Rickard: In the next 18 months we will see that the vastly oversold DMPs will start to disappear; I know several high profile brands that are writing off these investments. We will also see multi-touch attribution disappear in the short term as we lose third-party cookies.  The ability to understand and track a user’s movements across different domains and platforms will largely disappear, so attributing messages beyond last click will become very difficult. DSPs will continue, but they will be used in a more defined way within data ecosystems and walled gardens – third-party data to augment open web programmatic will add less and less value and probably disappear as well. 

I believe CDPs now become a critical technology to any marketer that is serious about connecting their owned and paid messages as it turbocharges their first-party data and builds outwards towards paid messages – this is now the new model for marketing.    

Audiens: What has changed for brands tech-wise in how they reach their audience? 

Rickard: Brands are collecting more data and also have access to more processing power via cloud technology – this allows marketers to switch on new machine learning capabilities.  This, in turn, opens up the fascinating area of ‘uncommon insight’ – things that are only seen by machines e.g. audiences that look different but act the same before purchase.  Tribes will become much more important than traditional segmentation. 

As we swing back to contextual targeting and think about the capability of machine learning, several big DSPs and programmatic players have also started to make changes to how their tech works.  Instead of focusing their AI guns on better audience buying they are now building out machine learning models to improve contextual buying using signals from all the available non-personal data.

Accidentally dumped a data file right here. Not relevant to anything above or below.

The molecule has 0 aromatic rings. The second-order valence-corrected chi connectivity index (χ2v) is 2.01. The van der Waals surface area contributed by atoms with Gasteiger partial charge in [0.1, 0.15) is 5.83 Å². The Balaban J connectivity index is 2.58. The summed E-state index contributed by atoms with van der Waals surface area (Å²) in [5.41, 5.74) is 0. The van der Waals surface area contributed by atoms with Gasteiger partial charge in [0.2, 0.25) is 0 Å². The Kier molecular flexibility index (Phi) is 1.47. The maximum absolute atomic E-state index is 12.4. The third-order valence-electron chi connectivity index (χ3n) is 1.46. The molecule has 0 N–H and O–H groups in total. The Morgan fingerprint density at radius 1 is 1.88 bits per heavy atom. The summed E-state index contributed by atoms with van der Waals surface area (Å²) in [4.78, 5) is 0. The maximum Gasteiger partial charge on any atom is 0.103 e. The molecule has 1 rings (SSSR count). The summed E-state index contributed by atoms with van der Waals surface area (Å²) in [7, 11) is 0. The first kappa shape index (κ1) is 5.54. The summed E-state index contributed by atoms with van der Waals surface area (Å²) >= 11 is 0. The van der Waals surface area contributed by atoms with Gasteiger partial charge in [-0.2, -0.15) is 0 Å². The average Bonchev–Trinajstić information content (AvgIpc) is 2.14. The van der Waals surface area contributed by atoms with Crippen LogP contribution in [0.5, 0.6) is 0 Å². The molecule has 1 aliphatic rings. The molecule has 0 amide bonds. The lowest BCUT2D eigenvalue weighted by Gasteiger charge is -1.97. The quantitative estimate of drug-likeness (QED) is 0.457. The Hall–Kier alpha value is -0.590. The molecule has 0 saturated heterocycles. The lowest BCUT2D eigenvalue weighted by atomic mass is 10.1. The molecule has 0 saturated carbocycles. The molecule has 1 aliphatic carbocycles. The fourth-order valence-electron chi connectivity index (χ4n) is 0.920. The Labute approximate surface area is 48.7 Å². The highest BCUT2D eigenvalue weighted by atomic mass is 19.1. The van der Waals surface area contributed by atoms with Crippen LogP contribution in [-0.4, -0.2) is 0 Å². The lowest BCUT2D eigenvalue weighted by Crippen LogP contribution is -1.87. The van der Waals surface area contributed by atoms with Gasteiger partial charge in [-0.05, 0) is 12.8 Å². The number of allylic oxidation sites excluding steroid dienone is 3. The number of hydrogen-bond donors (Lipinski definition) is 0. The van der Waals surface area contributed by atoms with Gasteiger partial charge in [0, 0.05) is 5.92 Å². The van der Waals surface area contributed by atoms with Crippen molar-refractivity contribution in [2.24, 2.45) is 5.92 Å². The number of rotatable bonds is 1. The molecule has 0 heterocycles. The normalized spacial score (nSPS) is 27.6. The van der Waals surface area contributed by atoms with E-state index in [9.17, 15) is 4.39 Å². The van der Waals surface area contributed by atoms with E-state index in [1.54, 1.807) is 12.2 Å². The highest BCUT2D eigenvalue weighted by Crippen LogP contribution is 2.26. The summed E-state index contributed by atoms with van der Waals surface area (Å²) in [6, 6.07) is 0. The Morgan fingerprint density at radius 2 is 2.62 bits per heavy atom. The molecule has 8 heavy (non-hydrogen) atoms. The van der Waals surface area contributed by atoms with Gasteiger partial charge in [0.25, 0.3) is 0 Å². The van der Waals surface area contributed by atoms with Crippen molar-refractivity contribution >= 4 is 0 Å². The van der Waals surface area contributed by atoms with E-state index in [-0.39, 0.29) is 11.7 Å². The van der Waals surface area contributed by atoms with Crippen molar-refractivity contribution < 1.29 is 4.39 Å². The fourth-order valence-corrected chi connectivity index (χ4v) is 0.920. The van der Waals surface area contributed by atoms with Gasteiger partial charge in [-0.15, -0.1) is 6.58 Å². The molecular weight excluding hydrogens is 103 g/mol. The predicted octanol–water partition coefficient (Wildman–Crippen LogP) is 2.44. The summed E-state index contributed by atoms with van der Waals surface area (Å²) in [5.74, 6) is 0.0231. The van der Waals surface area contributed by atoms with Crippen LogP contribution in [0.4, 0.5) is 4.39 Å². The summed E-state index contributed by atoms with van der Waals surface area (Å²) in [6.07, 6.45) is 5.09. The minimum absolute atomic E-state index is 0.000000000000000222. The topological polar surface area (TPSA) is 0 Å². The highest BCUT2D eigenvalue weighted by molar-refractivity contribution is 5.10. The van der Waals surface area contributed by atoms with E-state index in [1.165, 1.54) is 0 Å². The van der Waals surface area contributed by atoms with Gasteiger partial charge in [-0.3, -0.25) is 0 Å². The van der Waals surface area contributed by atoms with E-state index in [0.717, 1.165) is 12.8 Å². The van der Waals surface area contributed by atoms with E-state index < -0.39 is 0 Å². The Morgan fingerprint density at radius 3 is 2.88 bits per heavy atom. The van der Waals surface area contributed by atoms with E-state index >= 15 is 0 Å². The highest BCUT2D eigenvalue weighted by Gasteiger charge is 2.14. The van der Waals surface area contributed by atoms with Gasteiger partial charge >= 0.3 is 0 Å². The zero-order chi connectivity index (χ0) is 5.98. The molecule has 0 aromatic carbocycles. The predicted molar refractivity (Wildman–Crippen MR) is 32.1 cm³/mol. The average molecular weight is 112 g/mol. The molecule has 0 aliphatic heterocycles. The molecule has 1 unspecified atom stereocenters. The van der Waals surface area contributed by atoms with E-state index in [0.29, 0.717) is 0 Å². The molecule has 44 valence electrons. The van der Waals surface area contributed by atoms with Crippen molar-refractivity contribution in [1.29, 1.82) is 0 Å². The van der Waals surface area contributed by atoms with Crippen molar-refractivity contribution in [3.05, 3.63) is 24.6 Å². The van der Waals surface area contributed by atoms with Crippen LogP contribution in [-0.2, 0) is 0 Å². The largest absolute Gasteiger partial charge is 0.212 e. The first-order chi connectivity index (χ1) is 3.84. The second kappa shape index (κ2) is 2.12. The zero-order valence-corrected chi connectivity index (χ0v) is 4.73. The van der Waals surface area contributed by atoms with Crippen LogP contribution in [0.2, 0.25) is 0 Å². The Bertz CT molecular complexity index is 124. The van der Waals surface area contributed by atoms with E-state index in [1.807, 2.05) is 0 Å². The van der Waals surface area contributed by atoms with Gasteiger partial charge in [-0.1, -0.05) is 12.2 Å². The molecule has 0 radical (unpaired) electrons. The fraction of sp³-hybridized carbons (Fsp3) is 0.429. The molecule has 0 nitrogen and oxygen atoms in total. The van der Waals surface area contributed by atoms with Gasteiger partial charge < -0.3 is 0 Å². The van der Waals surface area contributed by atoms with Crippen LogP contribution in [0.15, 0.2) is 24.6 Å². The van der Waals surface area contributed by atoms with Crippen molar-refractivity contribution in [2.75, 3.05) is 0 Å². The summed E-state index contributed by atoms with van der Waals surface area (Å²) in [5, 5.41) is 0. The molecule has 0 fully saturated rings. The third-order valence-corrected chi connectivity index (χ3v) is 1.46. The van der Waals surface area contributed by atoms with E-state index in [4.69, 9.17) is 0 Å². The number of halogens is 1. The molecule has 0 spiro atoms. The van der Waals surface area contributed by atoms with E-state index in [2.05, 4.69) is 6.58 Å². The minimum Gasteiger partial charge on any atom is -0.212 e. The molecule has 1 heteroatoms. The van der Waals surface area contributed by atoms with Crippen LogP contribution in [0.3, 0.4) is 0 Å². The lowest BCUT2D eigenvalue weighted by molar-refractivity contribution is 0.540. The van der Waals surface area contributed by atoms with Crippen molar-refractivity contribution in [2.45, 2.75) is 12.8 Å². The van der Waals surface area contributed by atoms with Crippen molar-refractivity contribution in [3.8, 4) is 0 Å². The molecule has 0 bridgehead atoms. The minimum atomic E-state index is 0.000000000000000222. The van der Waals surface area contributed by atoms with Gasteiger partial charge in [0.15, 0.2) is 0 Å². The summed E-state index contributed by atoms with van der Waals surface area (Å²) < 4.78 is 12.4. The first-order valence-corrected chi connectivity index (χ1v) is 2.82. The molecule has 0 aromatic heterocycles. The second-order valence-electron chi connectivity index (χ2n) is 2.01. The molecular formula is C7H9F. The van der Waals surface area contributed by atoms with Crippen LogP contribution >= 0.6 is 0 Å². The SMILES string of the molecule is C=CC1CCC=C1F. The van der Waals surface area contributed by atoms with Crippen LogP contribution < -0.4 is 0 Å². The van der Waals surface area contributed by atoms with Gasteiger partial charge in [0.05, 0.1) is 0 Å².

Natural language processing that understands the text in an article or image recognition on web pages suddenly becomes incredibly useful data points for contextual targeting. The early tests of this are very encouraging and show better results than the legacy audience targeting of the last decade. Adtech vendors are now putting a lot of R&D investment in this space because they know the industry needs to shift this way to remain privacy compliant.  

Audiens: How will in-house teams use their data to create and train machine learning models? 

Rickard: This is where the new gold is, and I have seen brands starting to do this very well. In-house teams are just beginning to build out their own ML environments, specifically for marketing teams. The main problem I have seen is where brands have lots of quality data in the business, but it’s locked down in legacy IT systems and difficult to extract.  Connecting cloud systems with ‘off the shelf’ ML is starting to breakthrough here e.g. Google Marketing Platform now connects directly into Google Cloud Platform – this opens up some incredible capabilities for marketing teams without the need for IT support.  

A great example is an insurance company that used their first-party data to build ML models of potential applicants likely to crash a car in a policy – much of this is based on non-personal data signals.   When the insurance company sees an applicant who is considered a ‘high risk’ they remove themselves from showing ads or trying to acquire this new customer. Conversely when a high value, ‘low risk’ applicant surfaces, they go out their way to outbid the competition on digital media. It’s early days here but those brands who are doing this now will simply pull away from the competition within the next two years – data transformation and AI must start now or you will not survive.  

Audiens: If you could change anything in the digital industry, what would that be? 

Rickard: Diversity. We just don’t have it, and we need to change that.  The more variety of data you have in a model, the better the output.  The same applies to our industry, you get better work when you have different inputs from different kinds of people.